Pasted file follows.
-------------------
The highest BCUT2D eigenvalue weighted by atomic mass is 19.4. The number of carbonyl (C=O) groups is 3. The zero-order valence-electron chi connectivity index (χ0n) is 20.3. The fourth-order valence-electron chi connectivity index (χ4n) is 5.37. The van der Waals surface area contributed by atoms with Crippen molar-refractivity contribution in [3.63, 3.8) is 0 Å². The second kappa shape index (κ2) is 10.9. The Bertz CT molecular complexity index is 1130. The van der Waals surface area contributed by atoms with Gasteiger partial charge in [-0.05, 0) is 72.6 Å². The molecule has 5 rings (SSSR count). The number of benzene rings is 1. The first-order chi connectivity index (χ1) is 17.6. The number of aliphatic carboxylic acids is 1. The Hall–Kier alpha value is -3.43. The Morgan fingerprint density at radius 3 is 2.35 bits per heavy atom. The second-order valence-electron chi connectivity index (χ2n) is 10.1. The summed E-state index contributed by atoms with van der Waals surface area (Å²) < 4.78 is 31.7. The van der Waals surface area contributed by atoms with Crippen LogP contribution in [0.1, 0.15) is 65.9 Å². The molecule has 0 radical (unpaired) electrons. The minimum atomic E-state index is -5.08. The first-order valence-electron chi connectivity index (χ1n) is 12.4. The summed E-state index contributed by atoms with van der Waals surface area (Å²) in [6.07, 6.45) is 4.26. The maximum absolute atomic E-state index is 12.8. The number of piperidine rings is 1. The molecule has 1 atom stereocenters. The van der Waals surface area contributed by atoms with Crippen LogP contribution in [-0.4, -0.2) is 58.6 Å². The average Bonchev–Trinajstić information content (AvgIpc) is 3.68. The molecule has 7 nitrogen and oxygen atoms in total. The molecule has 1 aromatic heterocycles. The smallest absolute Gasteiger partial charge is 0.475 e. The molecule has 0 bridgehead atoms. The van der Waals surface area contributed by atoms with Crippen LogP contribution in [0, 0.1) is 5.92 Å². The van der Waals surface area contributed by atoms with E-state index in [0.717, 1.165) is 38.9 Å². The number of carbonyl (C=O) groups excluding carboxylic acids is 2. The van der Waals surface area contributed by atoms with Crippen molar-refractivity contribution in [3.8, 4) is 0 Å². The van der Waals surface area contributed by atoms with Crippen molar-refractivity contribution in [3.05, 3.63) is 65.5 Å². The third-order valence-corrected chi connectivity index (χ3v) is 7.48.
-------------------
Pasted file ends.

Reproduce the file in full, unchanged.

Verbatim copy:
The highest BCUT2D eigenvalue weighted by atomic mass is 19.4. The number of carbonyl (C=O) groups is 3. The zero-order valence-electron chi connectivity index (χ0n) is 20.3. The fourth-order valence-electron chi connectivity index (χ4n) is 5.37. The van der Waals surface area contributed by atoms with Crippen molar-refractivity contribution in [3.63, 3.8) is 0 Å². The second kappa shape index (κ2) is 10.9. The Bertz CT molecular complexity index is 1130. The van der Waals surface area contributed by atoms with Gasteiger partial charge in [-0.05, 0) is 72.6 Å². The molecule has 5 rings (SSSR count). The number of benzene rings is 1. The first-order chi connectivity index (χ1) is 17.6. The number of aliphatic carboxylic acids is 1. The Hall–Kier alpha value is -3.43. The Morgan fingerprint density at radius 3 is 2.35 bits per heavy atom. The second-order valence-electron chi connectivity index (χ2n) is 10.1. The summed E-state index contributed by atoms with van der Waals surface area (Å²) < 4.78 is 31.7. The van der Waals surface area contributed by atoms with Crippen LogP contribution in [0.1, 0.15) is 65.9 Å². The molecule has 0 radical (unpaired) electrons. The minimum atomic E-state index is -5.08. The first-order valence-electron chi connectivity index (χ1n) is 12.4. The summed E-state index contributed by atoms with van der Waals surface area (Å²) in [6.07, 6.45) is 4.26. The maximum absolute atomic E-state index is 12.8. The number of piperidine rings is 1. The molecule has 1 atom stereocenters. The van der Waals surface area contributed by atoms with Crippen LogP contribution in [-0.4, -0.2) is 58.6 Å². The average Bonchev–Trinajstić information content (AvgIpc) is 3.68. The molecule has 7 nitrogen and oxygen atoms in total. The molecule has 1 aromatic heterocycles. The smallest absolute Gasteiger partial charge is 0.475 e. The molecule has 0 bridgehead atoms. The van der Waals surface area contributed by atoms with Crippen LogP contribution in [0, 0.1) is 5.92 Å². The van der Waals surface area contributed by atoms with E-state index in [0.717, 1.165) is 38.9 Å². The number of carbonyl (C=O) groups excluding carboxylic acids is 2. The van der Waals surface area contributed by atoms with Crippen molar-refractivity contribution in [3.8, 4) is 0 Å². The van der Waals surface area contributed by atoms with Crippen molar-refractivity contribution in [3.05, 3.63) is 65.5 Å². The third-order valence-corrected chi connectivity index (χ3v) is 7.48.